The functionality of the API in V2 is very well documented, and allows for searches against Domains, Emails, and Authors, while also allowing to verify the email risk on each step. The API is designed to be as simple as possible with a basic structure of data, meta, and errors. Obtaining an API key from Hunter is free, but comes with the limitations listed above in the pricing section.
Similar in a way that Hunter is a search engine for professional emails, OpenCorporates is a search engine for companies. They boast to be the largest open database of companies in the entire world, which allows you to trust, access, analyse and interrogate the data for your own investigative purposes. Their purpose is written as “to ensure that everyone knows exactly who they are working with – and working for. To tackle corruption and criminality. To protect our democracy. To create a trusted business environment we want to work in – and a society we’d all like to live in”. As this purpose suggests, they are as a company advocating for open data and corporate transparency, and for you performing an investigation, the information they gather on companies could be vital to a lead in the right direction.
It is free to perform one-time searches with Hunter, however for access to the API, you will need to purchase a subscription. Subscription plans are as follows;
|Starter API||Basic API||Standard API||Corporate API||Enterprise Plan|
|100 Euro Monthly||350 Euro Monthly||750 Euro Monthly||1400 Euro Monthly||Pricing on demand|
|Internal use only||Internal use only||Internal use only||Internal use only||No share-alike restrictions|
|5000 API calls per month||20000 API calls per month||50000 API calls per month||100000 API calls per month||Over 50000 API calls per month|
|1000 API calls per day||4000 API calls per day||10000 API calls per day||20000 API calls per day||Over 10000 API calls per day|
If your search should require legal entity data, then the data quality obtained through OpenCorporates is absolutely vital to your investigation. They focus on excellent data for Public official and legal entity data through open identifiers directly from the source of where that information is supplied from (usually from court houses or public directories). Because the data is open access, it allows for anomalies, errors, and issues to be discovered very quickly, which in turn, creates better data for everyone. Their tech stack is run to optimise speedy results on data searches, which helps to filter the quality of the data and produce more efficiently collected data than its competitors.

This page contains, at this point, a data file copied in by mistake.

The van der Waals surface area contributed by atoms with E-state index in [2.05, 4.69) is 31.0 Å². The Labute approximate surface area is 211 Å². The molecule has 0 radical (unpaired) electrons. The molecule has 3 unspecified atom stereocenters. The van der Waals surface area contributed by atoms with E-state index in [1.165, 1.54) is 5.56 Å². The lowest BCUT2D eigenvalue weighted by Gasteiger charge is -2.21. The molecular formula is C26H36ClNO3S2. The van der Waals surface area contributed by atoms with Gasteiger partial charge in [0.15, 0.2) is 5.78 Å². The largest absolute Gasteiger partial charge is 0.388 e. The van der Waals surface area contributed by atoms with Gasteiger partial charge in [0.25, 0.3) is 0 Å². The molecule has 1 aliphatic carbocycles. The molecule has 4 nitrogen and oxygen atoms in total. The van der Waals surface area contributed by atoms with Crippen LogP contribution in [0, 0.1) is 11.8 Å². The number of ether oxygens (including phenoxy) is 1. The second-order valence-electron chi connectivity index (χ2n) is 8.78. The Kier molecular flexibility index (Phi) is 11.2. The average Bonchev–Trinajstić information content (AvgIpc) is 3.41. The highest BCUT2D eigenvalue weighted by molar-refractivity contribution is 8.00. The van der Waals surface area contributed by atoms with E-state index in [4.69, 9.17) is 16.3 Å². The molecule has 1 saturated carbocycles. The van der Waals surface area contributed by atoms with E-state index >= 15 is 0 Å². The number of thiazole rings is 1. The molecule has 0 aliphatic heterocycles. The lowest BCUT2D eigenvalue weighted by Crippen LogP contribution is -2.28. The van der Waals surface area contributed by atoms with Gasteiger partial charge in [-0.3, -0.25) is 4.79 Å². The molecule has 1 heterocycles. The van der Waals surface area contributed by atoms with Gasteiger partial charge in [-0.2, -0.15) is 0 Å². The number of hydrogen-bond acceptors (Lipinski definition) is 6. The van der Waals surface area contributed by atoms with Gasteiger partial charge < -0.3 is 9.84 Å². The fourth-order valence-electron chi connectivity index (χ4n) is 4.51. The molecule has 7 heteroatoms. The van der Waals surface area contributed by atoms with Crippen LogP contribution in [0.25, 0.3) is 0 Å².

The API is currently running on version 0.4.8 and has very detailed documentation in their reference document (https://api.opencorporates.com/documentation/API-Reference). By default, the API returns data as JSON, however XML is also available. I personally found the information of the API reference guide hard to follow, however that’s personal preference, but once I got the hang of using this API, the information available that you could search for and the speed it returned results was astonishing.
While it is difficult to compare each of these services to each other as they target different use cases, it is possible to determine that running them together and pulling information from each of the API’s into one system to then further identify, research and pivot from would be an ideal use case for anyone performing an OSINT investigation on a person. The amount of accurate data gathered from each service and compiled into a single report would definitely help in your investigation report, as each service has a specialty in the data it obtains. The added bonus is that each of these sources is integrated into SpiderFoot, so you’ll just need to enter the API keys from each service into SpiderFoot in order to bring all their data into one place for analysis.